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An Introduction to Greek Theater

This is a presentation that delivers a quick overview to Greek theater; including a brief introduction to Sophocles.

Andrea Kemper

on 4 January 2013

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Transcript of An Introduction to Greek Theater

An Assemblage of Worshipers The Theater Performed outside in an amphitheater In the Beginning... The Rise of the Actor Interesting Theatrical Facts Sophocles Be ready to take notes!
Choose 3 details from each section! An Introduction to Greek Theater Skene A wooden structure that houses costumes and provided entrance/exit for actors Orkestra The main performance area was called the "Orkestra" or "dancing place" from which we get the modern word "Orchestra." Theatron Plays were performed at midday as part of a festival Attendance was mandatory as part of civic duty The audience sat in the "Theatron" from which we get the modern word "theater." Wore elaborate masks, wigs, and goat skins to portray the story The theater contained an altar to Dionysus in the center of the stage. Early Greek drama featured a chorus that spoke in unison and delivered all action. A Religious Experience:
Written and performed as a form of worship to the God Dionysus, god of Wine and theater
The word "tragedy" derived from the Greek word tragoidia meaning "goat song" Spring festival of Dionysus (God of wine and theater) Originated in Athens around 500 B.C.E Began as a choir program in a religious festival. Eventually it evolved into an elaborate festival with an attendance of 15,000 people. It became a competition of plays. Before 534 B.C.E, plays were performed by the chorus Thespis (534 B.C.E) becomes the first actor by stepping out in front of the chorus.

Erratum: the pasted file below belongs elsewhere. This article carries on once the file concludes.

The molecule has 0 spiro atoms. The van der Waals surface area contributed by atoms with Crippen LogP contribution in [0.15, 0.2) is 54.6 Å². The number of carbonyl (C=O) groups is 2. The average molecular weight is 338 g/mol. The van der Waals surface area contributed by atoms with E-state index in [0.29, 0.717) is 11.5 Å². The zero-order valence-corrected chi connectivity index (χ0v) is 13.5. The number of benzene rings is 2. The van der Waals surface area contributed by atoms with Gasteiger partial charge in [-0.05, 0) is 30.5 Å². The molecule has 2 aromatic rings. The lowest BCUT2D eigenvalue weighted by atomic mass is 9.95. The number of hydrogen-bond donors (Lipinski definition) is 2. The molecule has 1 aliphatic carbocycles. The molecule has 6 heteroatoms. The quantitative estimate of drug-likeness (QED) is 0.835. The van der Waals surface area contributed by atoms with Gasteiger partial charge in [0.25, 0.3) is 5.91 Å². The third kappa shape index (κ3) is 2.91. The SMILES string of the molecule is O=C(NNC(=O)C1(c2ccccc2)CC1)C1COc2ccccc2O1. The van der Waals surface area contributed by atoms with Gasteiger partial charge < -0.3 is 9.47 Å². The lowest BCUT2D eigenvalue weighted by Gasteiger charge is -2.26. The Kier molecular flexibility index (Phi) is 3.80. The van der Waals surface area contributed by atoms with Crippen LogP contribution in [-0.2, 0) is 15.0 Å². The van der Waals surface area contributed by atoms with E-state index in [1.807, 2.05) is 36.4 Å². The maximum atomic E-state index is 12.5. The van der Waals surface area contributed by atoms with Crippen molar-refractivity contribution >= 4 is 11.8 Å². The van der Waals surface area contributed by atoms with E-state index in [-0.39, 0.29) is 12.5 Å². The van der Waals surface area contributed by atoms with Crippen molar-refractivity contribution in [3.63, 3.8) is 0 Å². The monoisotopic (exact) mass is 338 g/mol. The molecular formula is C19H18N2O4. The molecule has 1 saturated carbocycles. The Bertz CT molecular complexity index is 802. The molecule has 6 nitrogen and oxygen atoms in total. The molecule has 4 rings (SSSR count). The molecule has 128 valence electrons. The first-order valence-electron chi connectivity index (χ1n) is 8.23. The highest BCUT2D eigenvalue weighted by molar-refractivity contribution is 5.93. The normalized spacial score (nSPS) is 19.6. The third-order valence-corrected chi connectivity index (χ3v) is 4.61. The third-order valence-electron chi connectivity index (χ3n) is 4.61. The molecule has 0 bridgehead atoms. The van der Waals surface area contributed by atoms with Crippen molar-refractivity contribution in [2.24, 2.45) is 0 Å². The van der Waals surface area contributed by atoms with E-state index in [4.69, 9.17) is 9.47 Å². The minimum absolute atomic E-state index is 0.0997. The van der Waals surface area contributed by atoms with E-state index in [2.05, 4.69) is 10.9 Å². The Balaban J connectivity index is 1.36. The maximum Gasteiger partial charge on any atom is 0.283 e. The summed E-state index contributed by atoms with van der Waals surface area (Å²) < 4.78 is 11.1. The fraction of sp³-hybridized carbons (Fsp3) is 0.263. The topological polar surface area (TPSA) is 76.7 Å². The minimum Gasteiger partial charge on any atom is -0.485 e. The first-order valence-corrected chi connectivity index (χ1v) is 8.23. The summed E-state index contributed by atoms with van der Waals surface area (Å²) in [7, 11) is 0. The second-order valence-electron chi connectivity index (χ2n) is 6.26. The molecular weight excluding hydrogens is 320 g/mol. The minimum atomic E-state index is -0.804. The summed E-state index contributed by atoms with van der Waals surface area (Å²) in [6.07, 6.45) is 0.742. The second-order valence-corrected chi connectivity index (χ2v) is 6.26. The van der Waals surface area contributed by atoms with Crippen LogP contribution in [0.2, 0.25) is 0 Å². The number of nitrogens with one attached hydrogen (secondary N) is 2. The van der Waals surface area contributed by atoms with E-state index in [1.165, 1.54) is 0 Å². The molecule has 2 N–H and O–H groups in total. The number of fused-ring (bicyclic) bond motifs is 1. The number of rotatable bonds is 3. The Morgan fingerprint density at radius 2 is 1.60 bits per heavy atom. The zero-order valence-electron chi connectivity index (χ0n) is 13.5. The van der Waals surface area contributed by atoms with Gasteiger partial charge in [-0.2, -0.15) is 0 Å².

The word "thespian" meaning actor is derived from his name. The actor's role was to interact with the chorus leader and deliver monologues. Aeschylus (525 - 435 B.C.E) introduces the revolutionary 2nd character. The plays now contain both a protagonist and antagonist. Sophocles (496 - 406 B.C.E) wrote the plays Oedipus Rex and Antigone. He added one more character to the mix. His plays were about traditional religious stories. Euripedes (485 - 406 B.C.E) is the third of the three major playwrights. His plays become more humanistic than those of his predecessors. All actors wore masks to show different characters and/or emotions. These became exaggerated over time. Greek theaters were built into hillsides to allow for good acoustics.
Greek plays were written so that they connected with religious ritual, not entertainment.
Prisoners were released from prison to view the plays and slaves were given permission to attend the performance. Chorus in Greek Drama:
Could have up to 50 members, usually had about 15.
Had two main functions:
Sang and danced during the interludes between the dialogues
Carried out many dramatic functions in the tragedies
Was the "ideal spectator" (means they embodied the moral ideas of society and often admonished characters against breaking these moral laws.
Performed technical functions (announced entrance and exit of characters, foreshadowed events, recounted history or past events for clarification of the plot). Born in 496 B.C.E in Colonus, Sophocles studied music and literature. In his plays he stressed character development Sophocles used creative scenery, costumes and props in his plays. He was the first to paint scenery. He wrote 125 plays, 7 completed plays have survived. Sophocles was gentle, caring, and religious. He lived to 90 years of age. He is thought of as one of the greatest writers of tragedy. All Actors were men All actors wore masks to show different characters and/or emotions. These masks became more exaggerated over time. All plays could have only three actors plus the chorus. Violence occurred off stage and was shared with the audience by a messenger.
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